The second question involved an incident between Barb and Cliff shown in the second diagram below. The committee boat was the starting mark at the starboard end of the starting line. Between the preparatory signal and the starting signal both boats were sailing toward the committee boat’s stern. They were overlapped on starboard tack, with Barb being the windward boat and Cliff the leeward boat. Barb hailed Cliff for room to pass between him and the stern of the committee boat. Cliff replied “No room!” and Barb luffed sharply, successfully avoiding both the committee boat and Cliff. Barb protested Cliff for failing to give her room.
We do not yet have enough facts to decide this protest. We need one more critical fact. At positions 1 and 2 both Cliff and Barb are approaching a starting mark surrounded by navigable water. We need to know whether Cliff and Barb were on their approach to the committee boat to start or not. The application of the rules to this incident depends dramatically on whether the boats were, or were not, on their final approach to start.
The preamble to the rules of Section C states, “Section C rules do not apply at a starting mark surrounded by navigable water . . . from the time boats are approaching [it] to start until they have passed [it].” If the boats are on their final approach to start, then Rules 18 and 19 do not apply, and we need only apply the right-of-way rules in Section A. The Section A rule that applies is Rule 11, which requires Barb to keep clear of Cliff, and she did so. So, if the boats are on their final approach to start, neither boat breaks a rule.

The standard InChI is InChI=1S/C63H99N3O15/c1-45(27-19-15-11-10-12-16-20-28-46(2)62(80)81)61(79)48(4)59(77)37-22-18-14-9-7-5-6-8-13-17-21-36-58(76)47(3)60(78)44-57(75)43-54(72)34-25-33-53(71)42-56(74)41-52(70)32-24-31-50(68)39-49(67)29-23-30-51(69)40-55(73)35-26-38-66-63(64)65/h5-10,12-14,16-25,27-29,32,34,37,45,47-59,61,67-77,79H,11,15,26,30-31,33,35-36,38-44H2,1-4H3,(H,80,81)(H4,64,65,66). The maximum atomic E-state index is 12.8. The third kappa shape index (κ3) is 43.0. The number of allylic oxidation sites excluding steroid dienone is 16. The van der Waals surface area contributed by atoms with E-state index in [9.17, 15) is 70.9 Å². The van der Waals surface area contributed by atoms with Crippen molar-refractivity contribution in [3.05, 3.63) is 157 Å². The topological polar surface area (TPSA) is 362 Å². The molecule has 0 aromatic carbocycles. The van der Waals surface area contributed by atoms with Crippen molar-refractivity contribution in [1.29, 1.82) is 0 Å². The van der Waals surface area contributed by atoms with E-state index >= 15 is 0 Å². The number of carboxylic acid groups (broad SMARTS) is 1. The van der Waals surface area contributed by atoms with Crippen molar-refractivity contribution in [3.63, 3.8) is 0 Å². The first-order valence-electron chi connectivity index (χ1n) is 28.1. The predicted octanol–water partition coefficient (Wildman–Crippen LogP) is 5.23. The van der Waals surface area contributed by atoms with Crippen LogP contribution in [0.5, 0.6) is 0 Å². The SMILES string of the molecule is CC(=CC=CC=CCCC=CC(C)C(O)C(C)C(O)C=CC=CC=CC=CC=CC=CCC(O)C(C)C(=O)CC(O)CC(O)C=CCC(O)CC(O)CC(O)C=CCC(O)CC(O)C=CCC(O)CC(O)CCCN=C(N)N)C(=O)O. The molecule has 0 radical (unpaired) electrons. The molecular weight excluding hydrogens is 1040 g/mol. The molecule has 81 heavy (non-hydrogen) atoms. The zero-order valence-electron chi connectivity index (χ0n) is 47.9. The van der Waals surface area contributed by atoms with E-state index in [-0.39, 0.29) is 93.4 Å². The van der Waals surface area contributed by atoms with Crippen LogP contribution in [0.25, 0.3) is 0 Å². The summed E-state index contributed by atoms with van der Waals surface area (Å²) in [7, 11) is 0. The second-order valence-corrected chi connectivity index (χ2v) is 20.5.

Now let’s assume the incident occurs just afer the preparatory signal when there are still almost 4 minutes to go before the starting signal, and that both boats intend to jibe or tack and sail away from the line one more time before turning back toward it to make their final approach to start.
If the boats are not on their final approach, Barb is not entitled to markroom under Rule 18. Rule 18 applies between boats only “when they are required to leave a mark on the same side and at least one of them is in the zone.” Rule 28.2 tells us that a boat is not required to leave a starting mark on the required side until she is “approaching the starting line from its pre-start side to start.” Therefore, the boats were not required to leave the committee boat to starboard at the time of the incident and so Rule 18 did not apply between them.
What about Rule 19? The committee boat certainly was large enough to be an obstruction (see the definition Obstruction). The obstruction was a mark, but it was not a mark that Cliff and Barb were required to leave on the same side. Therefore, Rule 19 applied (see Rule 19.1). Cliff had chosen to leave the obstruction to starboard and Barb was overlapped with him and sailing to pass between him and the obstruction. Therefore, Cliff was required by Rule 19.2(b) to give Barb “room between [him] and the obstruction.” Nothing prevented Cliff from giving Barb room, and so Cliff broke Rule 19.2(b) and should be disqualified.
How can competitors or protest committees decide when boats are on their final approach to start? There is no case or appeal that answers this question, but in my experience it’s always been obvious when boats are on the final approach, and I have never heard of a protest in which there was any dispute over whether the boats were on the final approach.